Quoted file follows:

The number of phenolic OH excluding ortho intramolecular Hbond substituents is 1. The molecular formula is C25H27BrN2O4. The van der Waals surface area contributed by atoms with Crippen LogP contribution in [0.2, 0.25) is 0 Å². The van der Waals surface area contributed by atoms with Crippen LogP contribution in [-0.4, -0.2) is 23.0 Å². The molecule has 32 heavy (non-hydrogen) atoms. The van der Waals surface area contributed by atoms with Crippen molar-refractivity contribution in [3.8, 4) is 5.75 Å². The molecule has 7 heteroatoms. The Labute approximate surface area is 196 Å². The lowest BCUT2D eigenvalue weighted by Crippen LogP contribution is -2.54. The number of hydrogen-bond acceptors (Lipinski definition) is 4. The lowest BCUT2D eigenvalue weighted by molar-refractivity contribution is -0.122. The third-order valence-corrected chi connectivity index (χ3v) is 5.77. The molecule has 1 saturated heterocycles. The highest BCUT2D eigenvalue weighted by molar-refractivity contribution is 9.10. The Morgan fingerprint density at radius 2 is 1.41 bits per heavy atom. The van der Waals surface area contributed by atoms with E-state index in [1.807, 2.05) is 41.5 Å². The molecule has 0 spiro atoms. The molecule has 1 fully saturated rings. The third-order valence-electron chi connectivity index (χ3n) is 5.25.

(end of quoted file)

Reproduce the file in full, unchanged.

The number of phenolic OH excluding ortho intramolecular Hbond substituents is 1. The molecular formula is C25H27BrN2O4. The van der Waals surface area contributed by atoms with Crippen LogP contribution in [0.2, 0.25) is 0 Å². The van der Waals surface area contributed by atoms with Crippen LogP contribution in [-0.4, -0.2) is 23.0 Å². The molecule has 32 heavy (non-hydrogen) atoms. The van der Waals surface area contributed by atoms with Crippen molar-refractivity contribution in [3.8, 4) is 5.75 Å². The molecule has 7 heteroatoms. The Labute approximate surface area is 196 Å². The lowest BCUT2D eigenvalue weighted by Crippen LogP contribution is -2.54. The number of hydrogen-bond acceptors (Lipinski definition) is 4. The lowest BCUT2D eigenvalue weighted by molar-refractivity contribution is -0.122. The third-order valence-corrected chi connectivity index (χ3v) is 5.77. The molecule has 1 saturated heterocycles. The highest BCUT2D eigenvalue weighted by molar-refractivity contribution is 9.10. The Morgan fingerprint density at radius 2 is 1.41 bits per heavy atom. The van der Waals surface area contributed by atoms with E-state index in [1.807, 2.05) is 41.5 Å². The molecule has 0 spiro atoms. The molecule has 1 fully saturated rings. The third-order valence-electron chi connectivity index (χ3n) is 5.25.